Using Emmet with Sublime Text
This post is out of date and has been archived. Don’t say I didn’t warn you!
One of the biggest problems with hand-authoring HTML is the monotony of writing the common markup that surrounds content itself. While several templating languages exist to alleviate this issue, they introduce dependencies and abstractions that have a somewhat steep learning curve to master. Fortunately, a tool called Emmet walks the line between both manual and automated approaches—and has become one of the most useful additions to my workflow.
What is Emmet?
Emmet (previously known as Zen Coding) is a web-developer’s toolkit that can greatly improve your HTML & CSS workflow you can type CSS-like expressions that can be dynamically parsed, and produce output depending on what you type in the abbreviation. — Emmet Documentation
This means that by using Emmet we can:
- Type HTML and CSS using simple shortcuts
- Save time writing code
- Make life easier
Pretty useful, right? Let’s find out how to install it using Sublime Text.
Sublime Text has an amazing add-on called Package Control that lets you find and install virtually any plug-in from within the application itself. The line of code to install Package Control changes with every release, so you’ll have to copy it directly from the offcial website.
Once you have the snippet for your version of Sublime, launch the program and show the Console (⌘+` on OS X). Paste the intended code, hit Enter, then watch Package Control install itself like magic.
With Package Control installed, you can download additional plug-ins by opening the Command Palette (Shift+⌘+P on OS X) and typing “Install Package” and then submitting the top result. A similar menu opens next, revealing the list of packages available for installation. Type "Emmet" here and choose the top result.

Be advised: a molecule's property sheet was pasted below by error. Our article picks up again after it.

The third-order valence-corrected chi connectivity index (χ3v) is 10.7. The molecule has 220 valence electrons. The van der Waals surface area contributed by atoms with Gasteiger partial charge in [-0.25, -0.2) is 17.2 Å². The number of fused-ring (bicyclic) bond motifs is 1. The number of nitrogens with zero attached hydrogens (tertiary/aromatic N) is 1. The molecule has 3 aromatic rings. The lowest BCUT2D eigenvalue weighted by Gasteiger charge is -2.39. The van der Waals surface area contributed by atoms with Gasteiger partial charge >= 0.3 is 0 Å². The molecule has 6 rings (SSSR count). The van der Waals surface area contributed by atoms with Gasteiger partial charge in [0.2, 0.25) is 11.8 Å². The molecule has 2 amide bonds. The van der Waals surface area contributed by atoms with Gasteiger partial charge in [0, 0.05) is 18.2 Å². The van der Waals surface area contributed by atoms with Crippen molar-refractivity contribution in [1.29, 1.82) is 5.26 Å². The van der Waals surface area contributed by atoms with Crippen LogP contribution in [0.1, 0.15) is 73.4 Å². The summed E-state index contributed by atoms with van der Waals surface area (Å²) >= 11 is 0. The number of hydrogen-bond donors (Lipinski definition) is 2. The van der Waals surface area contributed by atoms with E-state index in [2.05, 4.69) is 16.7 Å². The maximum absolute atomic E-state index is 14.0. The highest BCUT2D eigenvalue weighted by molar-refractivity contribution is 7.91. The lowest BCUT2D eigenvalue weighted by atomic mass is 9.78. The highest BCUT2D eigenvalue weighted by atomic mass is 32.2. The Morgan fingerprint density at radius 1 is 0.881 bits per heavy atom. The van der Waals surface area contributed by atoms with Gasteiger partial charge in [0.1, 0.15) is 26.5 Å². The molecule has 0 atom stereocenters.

Now that we have Emmet installed, we can finally start having fun with some of its incredible shortcuts. The formula for using Emmet is very straightforward:
- Type a supported shortcut
- Press Tab
And that’s it! Check out some of the most useful shortcuts you can start using right now.
If you’re like me, getting up to speed with new tools is an endless struggle. Fortunately, Emmet is completely optional once installed and you can ignore all of its features until you want to use them. This makes mastering Emmet as flexible as gradually adding shortcuts to your workflow when you need them. Start with the shorthand for a class or ID, for example, and then build up from there, learning more ambitious shortcuts along the way.
You can visit the official documentation to discover all of Emmet’s features, or if that isn’t your cup of tea, CSS-Tricks’ Chris Coyier has a sweet screencast covering the basics along with everything else you’ll need to know.